(49) The Crown is not an ordinary litigant. As a minister of justice, the Crown’s undivided loyality is to the proper administration of justice. As such, Crown counsel who is put on notice of the existence of relevant information cannot simply disregard the matter. Unless the notice appears unfounded, Crown counsel will not be able to fully assess the merits of the case and fulfill its duty as an officer of the court without inquiring further and obtaining the information if it is reasonably feasible to do so. Ryan J.A. in R. v. Arsenault (1994), 153 N.B.R. (2d) 81 (C.A.), aptly described the Crown’s obligation to make reasonable inquiries of other Crown agencies or departments. He stated as follows:
“When disclosure is demanded or requested, Crown counsel has a duty to make reasonable inquiries of other Crown agencies, departments that could reasonably be considered to be in possession of evidence. Counsel cannot be excused for any failure to make reasonable inquiries when to the knowledge of the prosecutor or the police there has been another Crown agency involved in the investigation. Relevancy cannot be left to be determined by the uninitiated. If Crown counsel is denied access to an agency’s file, then this should be disclosed to the defence so that the defence may pursue whatever course is deemed to be best interests of the accused. This applies to cases where the accused or defendant, as the case may be, is unrepresented.”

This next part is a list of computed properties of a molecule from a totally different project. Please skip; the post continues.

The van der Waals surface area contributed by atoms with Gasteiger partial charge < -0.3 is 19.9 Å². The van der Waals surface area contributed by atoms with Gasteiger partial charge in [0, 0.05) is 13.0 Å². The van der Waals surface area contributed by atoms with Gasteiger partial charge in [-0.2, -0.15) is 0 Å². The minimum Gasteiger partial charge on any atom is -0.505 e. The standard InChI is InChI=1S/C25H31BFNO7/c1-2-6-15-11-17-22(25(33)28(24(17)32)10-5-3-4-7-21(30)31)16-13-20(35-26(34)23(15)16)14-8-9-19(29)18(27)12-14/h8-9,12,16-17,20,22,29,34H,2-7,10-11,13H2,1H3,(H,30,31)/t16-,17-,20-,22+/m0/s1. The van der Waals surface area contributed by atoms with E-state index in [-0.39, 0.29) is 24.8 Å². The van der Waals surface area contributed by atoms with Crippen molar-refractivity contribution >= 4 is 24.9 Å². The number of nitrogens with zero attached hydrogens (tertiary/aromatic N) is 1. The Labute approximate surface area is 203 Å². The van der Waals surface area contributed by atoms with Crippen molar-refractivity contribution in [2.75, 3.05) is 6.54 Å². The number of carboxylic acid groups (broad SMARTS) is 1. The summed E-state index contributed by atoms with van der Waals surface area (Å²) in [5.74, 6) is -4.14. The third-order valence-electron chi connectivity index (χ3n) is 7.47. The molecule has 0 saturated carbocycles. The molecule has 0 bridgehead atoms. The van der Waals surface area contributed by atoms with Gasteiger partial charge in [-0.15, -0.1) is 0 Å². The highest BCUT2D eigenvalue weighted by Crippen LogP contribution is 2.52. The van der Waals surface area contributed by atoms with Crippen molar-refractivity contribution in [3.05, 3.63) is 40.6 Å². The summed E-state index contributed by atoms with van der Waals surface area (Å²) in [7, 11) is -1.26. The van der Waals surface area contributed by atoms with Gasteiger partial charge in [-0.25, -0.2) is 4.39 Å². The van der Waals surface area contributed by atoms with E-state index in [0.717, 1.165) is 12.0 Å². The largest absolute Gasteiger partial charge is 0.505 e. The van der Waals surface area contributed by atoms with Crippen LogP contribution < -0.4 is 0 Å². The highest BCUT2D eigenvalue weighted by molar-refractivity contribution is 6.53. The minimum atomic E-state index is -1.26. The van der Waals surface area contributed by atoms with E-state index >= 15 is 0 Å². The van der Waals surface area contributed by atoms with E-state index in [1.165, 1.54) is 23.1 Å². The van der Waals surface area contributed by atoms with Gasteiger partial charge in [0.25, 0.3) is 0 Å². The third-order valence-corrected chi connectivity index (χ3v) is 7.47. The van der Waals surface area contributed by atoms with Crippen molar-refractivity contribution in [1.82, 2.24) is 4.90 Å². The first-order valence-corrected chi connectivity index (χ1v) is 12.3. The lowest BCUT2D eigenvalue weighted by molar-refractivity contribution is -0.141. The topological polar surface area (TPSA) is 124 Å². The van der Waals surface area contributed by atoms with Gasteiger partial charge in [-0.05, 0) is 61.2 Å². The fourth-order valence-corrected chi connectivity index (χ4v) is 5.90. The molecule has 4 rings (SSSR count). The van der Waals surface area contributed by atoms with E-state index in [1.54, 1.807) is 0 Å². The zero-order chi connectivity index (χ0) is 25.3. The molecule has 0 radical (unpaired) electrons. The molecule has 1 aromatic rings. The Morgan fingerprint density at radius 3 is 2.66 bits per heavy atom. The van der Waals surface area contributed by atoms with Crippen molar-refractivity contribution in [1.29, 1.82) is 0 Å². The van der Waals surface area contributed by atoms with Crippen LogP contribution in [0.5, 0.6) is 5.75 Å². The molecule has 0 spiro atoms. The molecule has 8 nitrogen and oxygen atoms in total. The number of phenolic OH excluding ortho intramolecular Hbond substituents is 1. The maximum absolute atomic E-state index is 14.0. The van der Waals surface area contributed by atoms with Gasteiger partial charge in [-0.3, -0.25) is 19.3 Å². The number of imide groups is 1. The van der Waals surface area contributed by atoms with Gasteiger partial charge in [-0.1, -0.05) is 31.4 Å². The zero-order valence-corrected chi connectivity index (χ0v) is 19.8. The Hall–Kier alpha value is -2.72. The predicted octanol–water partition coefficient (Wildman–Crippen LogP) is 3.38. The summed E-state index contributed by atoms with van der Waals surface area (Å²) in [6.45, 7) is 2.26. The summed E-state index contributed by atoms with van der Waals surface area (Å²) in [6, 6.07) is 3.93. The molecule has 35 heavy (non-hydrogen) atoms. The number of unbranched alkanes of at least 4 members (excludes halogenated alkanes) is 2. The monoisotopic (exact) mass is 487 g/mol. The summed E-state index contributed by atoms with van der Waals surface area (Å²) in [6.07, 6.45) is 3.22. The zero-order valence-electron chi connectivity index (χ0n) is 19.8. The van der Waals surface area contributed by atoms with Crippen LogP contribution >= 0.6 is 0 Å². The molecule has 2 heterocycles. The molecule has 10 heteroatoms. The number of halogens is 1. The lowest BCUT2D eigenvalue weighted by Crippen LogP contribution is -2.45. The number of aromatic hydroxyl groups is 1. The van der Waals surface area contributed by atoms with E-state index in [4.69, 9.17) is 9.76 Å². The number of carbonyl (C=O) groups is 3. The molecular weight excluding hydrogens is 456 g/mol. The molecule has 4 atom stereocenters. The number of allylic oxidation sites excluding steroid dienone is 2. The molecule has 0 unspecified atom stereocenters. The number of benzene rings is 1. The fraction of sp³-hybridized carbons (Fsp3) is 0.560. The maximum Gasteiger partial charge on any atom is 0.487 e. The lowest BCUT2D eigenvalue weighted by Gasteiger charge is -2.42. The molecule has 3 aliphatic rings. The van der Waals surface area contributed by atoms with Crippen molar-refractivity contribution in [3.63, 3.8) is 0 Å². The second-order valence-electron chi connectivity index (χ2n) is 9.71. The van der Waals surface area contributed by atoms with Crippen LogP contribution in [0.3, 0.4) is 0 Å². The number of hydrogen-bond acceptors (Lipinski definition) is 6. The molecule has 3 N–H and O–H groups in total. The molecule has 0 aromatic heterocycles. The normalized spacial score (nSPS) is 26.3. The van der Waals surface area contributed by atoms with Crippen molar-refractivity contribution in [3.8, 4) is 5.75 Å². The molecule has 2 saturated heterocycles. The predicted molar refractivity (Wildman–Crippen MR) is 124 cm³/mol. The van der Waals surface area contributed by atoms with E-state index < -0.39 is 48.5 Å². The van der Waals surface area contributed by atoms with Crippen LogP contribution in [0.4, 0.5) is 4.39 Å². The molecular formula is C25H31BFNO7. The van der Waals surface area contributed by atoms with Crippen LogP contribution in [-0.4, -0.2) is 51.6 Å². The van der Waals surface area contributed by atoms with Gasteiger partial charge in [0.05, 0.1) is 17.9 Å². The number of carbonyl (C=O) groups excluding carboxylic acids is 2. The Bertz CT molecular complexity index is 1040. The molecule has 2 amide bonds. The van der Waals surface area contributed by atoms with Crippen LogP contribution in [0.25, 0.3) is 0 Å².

The same duty to inquire applies when the Crown is informed of potentially relevant evidence pertaining to the credibility or reliability of the witnesses in a case. As the amicus curiae rightly states: “[t]he Crown and the defence are not adverse in interest in discovering the existence of an unreliable or unethical police officer” (factum, at para. 62). Doherty J.A. made the point forcefully in R. v. Ahluwalia (2000), 138 O.A.C. 154, commenting on the Crown’s failure to inquire further when confronted with the perjury of its own witness as follows (at paras. 71-72):
For reasons not shared with this court, the Crown does not appear to have regarded itself as under any obligation to get to the bottom of this matter....